(1) Appropriate DoD personnel "cannot reasonably be made available to perform the functions;"

(2) appropriate DoD personnel will "supervise contractor performance of the contracts" and will "perform all inherently governmental functions associated with the functions to be performed under the contract;" and

(3) DoD "addresses any potential organizational conflict of interest of the contractor in the performance of the functions under the contract" consistent with Subpart 9.5 of Part 9 of the Federal Acquisition Regulation (FAR) and the best interests of DoD.

 In light of recent procurement scandals, including the Darleen Druyun situation, contractors overseeing other contractors, and the Abu Ghraib prison abuses, the federal government must better oversee the way it purchases goods and services.  Integrity must be restored to the purchasing system and jobs related to that system should not be handed over to contractor personnel.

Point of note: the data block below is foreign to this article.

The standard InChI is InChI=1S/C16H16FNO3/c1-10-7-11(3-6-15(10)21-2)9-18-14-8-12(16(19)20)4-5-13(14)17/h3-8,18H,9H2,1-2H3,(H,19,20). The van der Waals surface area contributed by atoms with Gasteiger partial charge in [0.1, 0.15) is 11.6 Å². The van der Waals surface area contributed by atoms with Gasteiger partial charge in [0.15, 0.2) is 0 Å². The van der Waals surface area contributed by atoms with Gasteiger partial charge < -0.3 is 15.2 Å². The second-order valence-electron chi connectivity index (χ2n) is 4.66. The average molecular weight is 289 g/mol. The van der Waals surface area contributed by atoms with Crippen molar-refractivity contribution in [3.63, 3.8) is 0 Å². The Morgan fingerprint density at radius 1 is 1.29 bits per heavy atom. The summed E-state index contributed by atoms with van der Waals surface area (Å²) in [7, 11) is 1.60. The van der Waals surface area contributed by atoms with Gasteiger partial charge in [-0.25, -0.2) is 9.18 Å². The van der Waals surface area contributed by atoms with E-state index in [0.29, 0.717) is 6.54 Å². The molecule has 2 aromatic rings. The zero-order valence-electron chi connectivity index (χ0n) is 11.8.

POGO does not believe that acquisition functions should be performed by contractors.  If, however, the government finds it necessary to hand over acquisition functions to contractors, POGO urges DoD to require contracting officers to provide written justification of their decisions and to make those justifications publicly available on the web.

Sincerely,

Scott H.  Amey
General Counsel
scott@pogo.org


1. GAO, Commercial Activities Panel, Improving the Sourcing Decisions of the Government at 9, 36, 48 (April 2002).

2. Section 5 of Pub. L. No. 105-270 (the "Federal Activities Inventory Reform Act" (1998))  defined an inherently governmental function as a "function that is so intimately related to the public interest as to require performance by Federal Government employees."  See also office of Management and Budget, Office of Federal Procurement Policy, Policy Letter 92-1 to the Heads of Executive Agencies and Departments – Subject: Inherently Governmental Functions, September 23, 1992, p.1.